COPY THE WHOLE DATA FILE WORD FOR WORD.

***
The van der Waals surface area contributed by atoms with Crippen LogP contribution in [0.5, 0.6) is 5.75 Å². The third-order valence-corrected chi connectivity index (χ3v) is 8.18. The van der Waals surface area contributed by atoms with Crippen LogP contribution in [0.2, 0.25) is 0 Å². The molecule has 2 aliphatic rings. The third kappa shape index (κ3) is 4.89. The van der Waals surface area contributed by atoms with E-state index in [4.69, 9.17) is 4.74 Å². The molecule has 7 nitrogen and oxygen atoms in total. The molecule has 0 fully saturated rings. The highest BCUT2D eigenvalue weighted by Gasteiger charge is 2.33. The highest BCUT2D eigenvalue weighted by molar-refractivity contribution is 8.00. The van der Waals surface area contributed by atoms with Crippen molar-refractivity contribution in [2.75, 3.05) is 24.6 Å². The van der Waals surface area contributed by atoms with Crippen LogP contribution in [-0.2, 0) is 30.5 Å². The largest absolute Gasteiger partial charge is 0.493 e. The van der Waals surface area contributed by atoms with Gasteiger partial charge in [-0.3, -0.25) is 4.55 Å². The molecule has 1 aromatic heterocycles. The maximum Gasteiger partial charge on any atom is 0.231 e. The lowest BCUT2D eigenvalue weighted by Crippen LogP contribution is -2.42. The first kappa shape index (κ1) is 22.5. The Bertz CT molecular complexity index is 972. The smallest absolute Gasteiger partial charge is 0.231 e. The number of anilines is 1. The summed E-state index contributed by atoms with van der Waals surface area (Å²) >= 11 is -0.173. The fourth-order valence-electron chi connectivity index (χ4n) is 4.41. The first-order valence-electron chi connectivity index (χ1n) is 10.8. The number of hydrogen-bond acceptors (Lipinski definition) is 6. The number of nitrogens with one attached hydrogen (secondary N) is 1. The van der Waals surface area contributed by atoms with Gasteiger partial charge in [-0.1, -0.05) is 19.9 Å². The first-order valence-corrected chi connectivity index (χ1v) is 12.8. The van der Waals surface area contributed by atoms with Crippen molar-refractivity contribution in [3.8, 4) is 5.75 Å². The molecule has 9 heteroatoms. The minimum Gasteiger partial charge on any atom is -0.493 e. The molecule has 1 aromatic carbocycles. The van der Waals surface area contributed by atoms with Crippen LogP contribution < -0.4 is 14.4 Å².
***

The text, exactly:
The van der Waals surface area contributed by atoms with Crippen LogP contribution in [0.5, 0.6) is 5.75 Å². The third-order valence-corrected chi connectivity index (χ3v) is 8.18. The van der Waals surface area contributed by atoms with Crippen LogP contribution in [0.2, 0.25) is 0 Å². The molecule has 2 aliphatic rings. The third kappa shape index (κ3) is 4.89. The van der Waals surface area contributed by atoms with E-state index in [4.69, 9.17) is 4.74 Å². The molecule has 7 nitrogen and oxygen atoms in total. The molecule has 0 fully saturated rings. The highest BCUT2D eigenvalue weighted by Gasteiger charge is 2.33. The highest BCUT2D eigenvalue weighted by molar-refractivity contribution is 8.00. The van der Waals surface area contributed by atoms with Crippen molar-refractivity contribution in [2.75, 3.05) is 24.6 Å². The van der Waals surface area contributed by atoms with Crippen LogP contribution in [-0.2, 0) is 30.5 Å². The largest absolute Gasteiger partial charge is 0.493 e. The van der Waals surface area contributed by atoms with Gasteiger partial charge in [-0.3, -0.25) is 4.55 Å². The molecule has 1 aromatic heterocycles. The maximum Gasteiger partial charge on any atom is 0.231 e. The lowest BCUT2D eigenvalue weighted by Crippen LogP contribution is -2.42. The first kappa shape index (κ1) is 22.5. The Bertz CT molecular complexity index is 972. The smallest absolute Gasteiger partial charge is 0.231 e. The number of anilines is 1. The summed E-state index contributed by atoms with van der Waals surface area (Å²) >= 11 is -0.173. The fourth-order valence-electron chi connectivity index (χ4n) is 4.41. The first-order valence-electron chi connectivity index (χ1n) is 10.8. The number of hydrogen-bond acceptors (Lipinski definition) is 6. The number of nitrogens with one attached hydrogen (secondary N) is 1. The van der Waals surface area contributed by atoms with Gasteiger partial charge in [-0.1, -0.05) is 19.9 Å². The first-order valence-corrected chi connectivity index (χ1v) is 12.8. The van der Waals surface area contributed by atoms with Crippen molar-refractivity contribution in [3.8, 4) is 5.75 Å². The molecule has 9 heteroatoms. The minimum Gasteiger partial charge on any atom is -0.493 e. The molecule has 1 aromatic carbocycles. The van der Waals surface area contributed by atoms with Crippen LogP contribution < -0.4 is 14.4 Å².